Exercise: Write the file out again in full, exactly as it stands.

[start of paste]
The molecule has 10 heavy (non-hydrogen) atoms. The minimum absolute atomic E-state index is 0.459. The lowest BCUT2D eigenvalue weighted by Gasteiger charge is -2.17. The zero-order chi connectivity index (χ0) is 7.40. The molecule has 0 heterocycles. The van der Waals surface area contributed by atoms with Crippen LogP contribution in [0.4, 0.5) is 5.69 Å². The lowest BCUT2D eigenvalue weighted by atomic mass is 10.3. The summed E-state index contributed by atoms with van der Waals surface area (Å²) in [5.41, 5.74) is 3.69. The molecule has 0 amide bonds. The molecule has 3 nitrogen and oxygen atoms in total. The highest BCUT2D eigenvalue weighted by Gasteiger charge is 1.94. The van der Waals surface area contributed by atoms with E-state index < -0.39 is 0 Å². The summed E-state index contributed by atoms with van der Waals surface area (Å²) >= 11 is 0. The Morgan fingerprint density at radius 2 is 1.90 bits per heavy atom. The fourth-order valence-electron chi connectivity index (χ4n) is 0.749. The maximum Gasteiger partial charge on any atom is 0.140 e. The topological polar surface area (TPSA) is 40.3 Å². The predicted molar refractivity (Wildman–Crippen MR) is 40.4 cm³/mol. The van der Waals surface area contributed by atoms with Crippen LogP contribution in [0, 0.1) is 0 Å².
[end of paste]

The molecule has 10 heavy (non-hydrogen) atoms. The minimum absolute atomic E-state index is 0.459. The lowest BCUT2D eigenvalue weighted by Gasteiger charge is -2.17. The zero-order chi connectivity index (χ0) is 7.40. The molecule has 0 heterocycles. The van der Waals surface area contributed by atoms with Crippen LogP contribution in [0.4, 0.5) is 5.69 Å². The lowest BCUT2D eigenvalue weighted by atomic mass is 10.3. The summed E-state index contributed by atoms with van der Waals surface area (Å²) in [5.41, 5.74) is 3.69. The molecule has 0 amide bonds. The molecule has 3 nitrogen and oxygen atoms in total. The highest BCUT2D eigenvalue weighted by Gasteiger charge is 1.94. The van der Waals surface area contributed by atoms with E-state index < -0.39 is 0 Å². The summed E-state index contributed by atoms with van der Waals surface area (Å²) >= 11 is 0. The Morgan fingerprint density at radius 2 is 1.90 bits per heavy atom. The fourth-order valence-electron chi connectivity index (χ4n) is 0.749. The maximum Gasteiger partial charge on any atom is 0.140 e. The topological polar surface area (TPSA) is 40.3 Å². The predicted molar refractivity (Wildman–Crippen MR) is 40.4 cm³/mol. The van der Waals surface area contributed by atoms with Crippen LogP contribution in [0, 0.1) is 0 Å².